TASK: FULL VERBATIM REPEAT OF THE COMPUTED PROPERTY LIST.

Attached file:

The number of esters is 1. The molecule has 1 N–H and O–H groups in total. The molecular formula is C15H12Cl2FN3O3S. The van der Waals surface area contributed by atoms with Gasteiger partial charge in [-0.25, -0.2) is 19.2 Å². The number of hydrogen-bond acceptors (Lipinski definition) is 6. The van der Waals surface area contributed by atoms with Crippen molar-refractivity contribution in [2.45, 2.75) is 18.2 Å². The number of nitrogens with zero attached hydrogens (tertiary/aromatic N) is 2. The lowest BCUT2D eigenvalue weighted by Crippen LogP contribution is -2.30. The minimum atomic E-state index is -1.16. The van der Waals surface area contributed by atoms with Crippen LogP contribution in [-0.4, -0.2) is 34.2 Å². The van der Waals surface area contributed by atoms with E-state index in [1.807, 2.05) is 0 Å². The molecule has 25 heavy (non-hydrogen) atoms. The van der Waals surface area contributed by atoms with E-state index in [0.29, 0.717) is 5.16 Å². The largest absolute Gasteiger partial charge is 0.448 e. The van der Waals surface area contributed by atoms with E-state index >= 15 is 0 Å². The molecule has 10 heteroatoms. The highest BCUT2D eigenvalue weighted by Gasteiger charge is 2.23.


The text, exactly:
The number of esters is 1. The molecule has 1 N–H and O–H groups in total. The molecular formula is C15H12Cl2FN3O3S. The van der Waals surface area contributed by atoms with Gasteiger partial charge in [-0.25, -0.2) is 19.2 Å². The number of hydrogen-bond acceptors (Lipinski definition) is 6. The van der Waals surface area contributed by atoms with Crippen molar-refractivity contribution in [2.45, 2.75) is 18.2 Å². The number of nitrogens with zero attached hydrogens (tertiary/aromatic N) is 2. The lowest BCUT2D eigenvalue weighted by Crippen LogP contribution is -2.30. The minimum atomic E-state index is -1.16. The van der Waals surface area contributed by atoms with Crippen LogP contribution in [-0.4, -0.2) is 34.2 Å². The van der Waals surface area contributed by atoms with E-state index in [1.807, 2.05) is 0 Å². The molecule has 25 heavy (non-hydrogen) atoms. The van der Waals surface area contributed by atoms with E-state index in [0.29, 0.717) is 5.16 Å². The largest absolute Gasteiger partial charge is 0.448 e. The van der Waals surface area contributed by atoms with E-state index >= 15 is 0 Å². The molecule has 10 heteroatoms. The highest BCUT2D eigenvalue weighted by Gasteiger charge is 2.23.